April Employment Figures Signal "Back to the Swamps!"

Business peeps coming off the assembly line

It's time for the U.S. Bureau of Labor Statstics' monthly employment report, and this one shows us relapsing into the status quo that persisted for much of 2012, 2013 and into early 2014 — namely, modest growth, little change in unemployment numbers, and a long, drawn-out haul to make things the way we'd all like them to be. An economy, that is, where new workforce entrants are easily able to find good work and there's no big backlog of long-term unemployed still to be absorbed into the workforce. If that old pattern from previous years, which has now repeated for both March and April for 2015, keeps on going, then the slog to prosperity and party hats is going to take years and years to complete.

 

As recently as the end of 2014, the employment situation looked like things were finally perking up, with monthly jobs added figures topping 250,000 (and occasionally rising above the 300,000 mark). There were regular reductions in the overall unemployment rate, and along with that excellent trend, the numbers of both short-term and long-term unemployed persons dropped. In March, 2015, we saw the jobs added figure drop below 200,000 for the first time in more than two years, but the unemployment figures stayed put overall.

 

This month, it looks like more of the same, if not quite as dismal: 233,000 jobs were added in April, and the gross unemployment rate remains at an acceptable 5.4 percent. February's numbers were revised upward slightly (from 264,000 to 266,000) but the weak March numbers dropped substantially — an already low 126,000 was cut by 41,000 to a gosh-awful 85,000). Job gains for the past three months have averaged only 191,000 per month, substantially less than the 280,000 or so average for last year (2014).

 

Professional and business services maintained its star position in April, with 62,000 jobs added (this sector has averaged 35,000 new jobs per month for February, March and April). Within this sector, computer systems design and related services added 9,000 jobs, business support services contributed 7,000 jobs, and management and technical consulting services gained 6,000 jobs. Construction finally found its "spring swing" as it added 45,000 jobs for April, after staying nearly flat in March. Construction has averaged about 23,000 new jobs per month over the past year, but is always subject to seasonal fluctuations.

 

Transportation and warehousing saw 15,000 new jobs added. Mining jobs dropped by the same amount for April, with losses in mining (-10,000) and oil and gas extraction (-3,000). Employment in this sector has dropped by nearly 50,000 since January, with most losses in the mining sub-sector. The rest of the sectors appear pretty flat, including manufacturing, wholesale trade, retail trade, information, financial activities, leisure and hospitality, and government. The average work week stayed more or less flat at 34.5 hours, and wages increased by 3 cents per hour to $24.87. Wage growth over the past year has averaged a modest 2.2 percent across all sectors and industries.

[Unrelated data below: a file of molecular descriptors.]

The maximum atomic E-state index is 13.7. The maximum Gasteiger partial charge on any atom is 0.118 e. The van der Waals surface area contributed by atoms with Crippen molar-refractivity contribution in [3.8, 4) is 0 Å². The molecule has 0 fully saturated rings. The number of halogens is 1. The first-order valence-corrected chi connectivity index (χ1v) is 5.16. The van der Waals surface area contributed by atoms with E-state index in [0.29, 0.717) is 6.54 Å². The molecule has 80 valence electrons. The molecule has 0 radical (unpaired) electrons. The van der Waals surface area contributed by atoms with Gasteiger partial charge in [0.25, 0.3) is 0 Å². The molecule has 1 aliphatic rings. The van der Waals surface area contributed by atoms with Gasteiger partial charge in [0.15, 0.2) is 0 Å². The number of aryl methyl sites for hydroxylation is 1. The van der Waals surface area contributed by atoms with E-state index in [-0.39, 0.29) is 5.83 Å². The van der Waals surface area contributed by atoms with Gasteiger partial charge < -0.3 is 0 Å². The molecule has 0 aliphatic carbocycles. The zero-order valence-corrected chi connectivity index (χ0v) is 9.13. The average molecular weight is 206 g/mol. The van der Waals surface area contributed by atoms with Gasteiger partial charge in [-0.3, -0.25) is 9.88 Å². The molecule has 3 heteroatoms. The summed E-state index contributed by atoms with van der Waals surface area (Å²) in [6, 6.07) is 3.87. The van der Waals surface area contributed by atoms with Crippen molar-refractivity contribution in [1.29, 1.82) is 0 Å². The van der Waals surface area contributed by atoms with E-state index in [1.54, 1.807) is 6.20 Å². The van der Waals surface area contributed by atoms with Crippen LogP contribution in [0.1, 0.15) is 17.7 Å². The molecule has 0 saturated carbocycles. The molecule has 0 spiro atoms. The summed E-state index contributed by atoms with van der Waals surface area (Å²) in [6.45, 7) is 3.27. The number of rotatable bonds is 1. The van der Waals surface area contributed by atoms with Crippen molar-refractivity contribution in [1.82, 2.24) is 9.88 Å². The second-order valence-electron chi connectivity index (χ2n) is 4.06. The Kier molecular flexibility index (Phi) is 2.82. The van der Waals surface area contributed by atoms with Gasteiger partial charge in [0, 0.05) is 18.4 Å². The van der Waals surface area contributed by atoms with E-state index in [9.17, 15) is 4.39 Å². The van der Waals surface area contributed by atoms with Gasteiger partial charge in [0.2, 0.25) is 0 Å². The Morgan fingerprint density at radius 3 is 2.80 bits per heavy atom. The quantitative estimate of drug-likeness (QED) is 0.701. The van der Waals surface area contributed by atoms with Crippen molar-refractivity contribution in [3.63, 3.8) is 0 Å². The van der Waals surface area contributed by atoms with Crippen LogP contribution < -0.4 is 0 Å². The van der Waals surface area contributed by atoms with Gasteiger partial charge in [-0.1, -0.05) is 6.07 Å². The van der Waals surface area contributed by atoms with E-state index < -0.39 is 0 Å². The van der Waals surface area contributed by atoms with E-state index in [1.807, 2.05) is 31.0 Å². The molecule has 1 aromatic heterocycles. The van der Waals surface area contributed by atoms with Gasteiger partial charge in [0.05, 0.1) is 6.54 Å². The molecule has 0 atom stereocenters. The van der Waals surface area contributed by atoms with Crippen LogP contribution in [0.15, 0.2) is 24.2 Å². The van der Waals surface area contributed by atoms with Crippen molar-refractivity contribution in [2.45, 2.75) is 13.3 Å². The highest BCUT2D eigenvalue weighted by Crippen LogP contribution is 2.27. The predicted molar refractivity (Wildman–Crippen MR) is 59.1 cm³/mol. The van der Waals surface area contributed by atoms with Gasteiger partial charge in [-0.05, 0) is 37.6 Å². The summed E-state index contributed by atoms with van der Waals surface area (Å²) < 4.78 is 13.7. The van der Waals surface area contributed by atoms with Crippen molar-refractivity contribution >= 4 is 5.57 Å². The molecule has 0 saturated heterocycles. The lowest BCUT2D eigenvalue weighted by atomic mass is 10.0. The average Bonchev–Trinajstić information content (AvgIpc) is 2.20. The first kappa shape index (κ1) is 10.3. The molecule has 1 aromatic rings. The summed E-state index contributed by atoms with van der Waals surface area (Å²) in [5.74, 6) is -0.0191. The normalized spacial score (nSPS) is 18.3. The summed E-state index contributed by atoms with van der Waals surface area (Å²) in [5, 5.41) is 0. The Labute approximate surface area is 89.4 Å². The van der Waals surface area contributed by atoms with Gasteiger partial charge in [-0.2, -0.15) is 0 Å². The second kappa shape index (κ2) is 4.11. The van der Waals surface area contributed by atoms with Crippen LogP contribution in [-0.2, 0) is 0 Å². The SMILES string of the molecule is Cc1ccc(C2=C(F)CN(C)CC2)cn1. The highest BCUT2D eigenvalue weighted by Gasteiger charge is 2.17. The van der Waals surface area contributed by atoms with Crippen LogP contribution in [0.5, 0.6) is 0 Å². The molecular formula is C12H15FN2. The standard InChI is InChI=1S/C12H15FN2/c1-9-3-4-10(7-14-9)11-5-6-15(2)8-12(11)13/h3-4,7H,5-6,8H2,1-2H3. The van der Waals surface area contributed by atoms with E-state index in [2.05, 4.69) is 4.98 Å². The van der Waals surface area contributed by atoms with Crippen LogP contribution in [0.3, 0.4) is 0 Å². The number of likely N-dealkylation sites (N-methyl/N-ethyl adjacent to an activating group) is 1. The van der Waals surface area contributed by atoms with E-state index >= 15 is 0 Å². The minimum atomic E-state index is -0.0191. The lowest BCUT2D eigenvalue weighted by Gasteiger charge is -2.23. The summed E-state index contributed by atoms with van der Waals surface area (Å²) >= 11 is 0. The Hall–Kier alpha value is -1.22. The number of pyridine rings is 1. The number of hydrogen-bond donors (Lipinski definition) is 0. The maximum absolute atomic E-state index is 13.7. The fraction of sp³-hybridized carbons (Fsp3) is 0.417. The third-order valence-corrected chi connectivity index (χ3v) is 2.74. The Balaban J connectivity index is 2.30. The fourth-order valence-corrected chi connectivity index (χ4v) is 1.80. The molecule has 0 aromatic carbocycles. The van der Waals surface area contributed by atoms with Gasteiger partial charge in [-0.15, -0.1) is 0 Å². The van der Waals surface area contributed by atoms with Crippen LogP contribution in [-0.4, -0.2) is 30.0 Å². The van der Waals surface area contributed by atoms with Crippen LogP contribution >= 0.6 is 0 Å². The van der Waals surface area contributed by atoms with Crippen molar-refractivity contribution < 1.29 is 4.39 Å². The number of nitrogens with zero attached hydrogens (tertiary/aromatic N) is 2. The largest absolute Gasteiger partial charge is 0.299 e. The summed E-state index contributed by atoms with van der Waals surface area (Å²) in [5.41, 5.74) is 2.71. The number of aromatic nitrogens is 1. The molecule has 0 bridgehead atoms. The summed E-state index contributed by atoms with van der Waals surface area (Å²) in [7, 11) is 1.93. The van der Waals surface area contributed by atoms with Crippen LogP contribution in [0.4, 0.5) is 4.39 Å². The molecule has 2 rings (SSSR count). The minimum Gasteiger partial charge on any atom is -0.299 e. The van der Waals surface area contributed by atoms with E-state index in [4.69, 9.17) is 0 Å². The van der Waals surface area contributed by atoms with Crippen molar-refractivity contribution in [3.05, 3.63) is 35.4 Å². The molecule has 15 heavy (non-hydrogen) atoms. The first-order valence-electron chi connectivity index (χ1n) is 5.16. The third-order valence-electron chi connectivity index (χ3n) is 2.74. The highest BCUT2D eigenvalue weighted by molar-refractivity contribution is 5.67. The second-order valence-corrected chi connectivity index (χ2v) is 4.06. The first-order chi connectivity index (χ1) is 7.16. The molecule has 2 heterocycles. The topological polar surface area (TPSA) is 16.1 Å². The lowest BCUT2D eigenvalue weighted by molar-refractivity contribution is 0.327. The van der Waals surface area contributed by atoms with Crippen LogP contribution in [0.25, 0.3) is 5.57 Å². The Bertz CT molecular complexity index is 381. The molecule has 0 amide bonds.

Looking to Table A-14, unemployment in the information sector is down to a very low 3.2 percent, but the size of the sector also appears to be decreasing. In April, 2014, information unemployment was 175,000 persons for 5.7 percent of that workplace segment. For April 2015, those numbers were 84,000 and 3.2 percent, respectively. That translates into total information employment of 3,070,000 for April 2014, but only 2,625,000 for pril 2015, which indicates a reduction in the size of the workforce over that period of 445,000 or 14.5 percent of all jobs in the information sector.

 

This is an interesting and ongoing trend that appears in the U.S. BLS numberd, but doesn't accord with what I'm hearing from hiring managers at IT operations in enterprise, SMBs, research, academia and government. All of those folks tell me they're struggling to hang on to their best IT employees (as you'd expect in a market with very low unemployment like the 3.2 percent reported for April 2015). Many of them tell me that they're planning to add modest headcount later in 2015 to keep up with ever-increasing IT workloads. (For smaller organizations, this usually means 1 or 2 people; for larger ones, it could mean a 1 or 2 percent increase in overall IT headcount.)

 

What does all this mean for us IT folks? Things continue to improve, but the pace of improvement has apparently slowed down. There should be opportunities for new workers to find jobs, and for more experienced IT pros to make strategic job changes. But it remains important to be careful in choosing one's employment situation, and in seeking to change out of a stable situation, where one might not feel one is doing as well as might be managed somewhere else. It's no longer necessary to hunker down and stay put, but it's still important to weigh one's options carefully, and to take only those opportunities that provide compelling evidence of substantial gain or improvement to come.

 

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About the Author

Ed Tittel is a 30-plus-year computer industry veteran who's worked as a software developer, technical marketer, consultant, author, and researcher. Author of many books and articles, Ed also writes on certification topics for Tech Target, ComputerWorld and Win10.Guru. Check out his website at www.edtittel.com, where he also blogs daily on Windows 10 and 11 topics.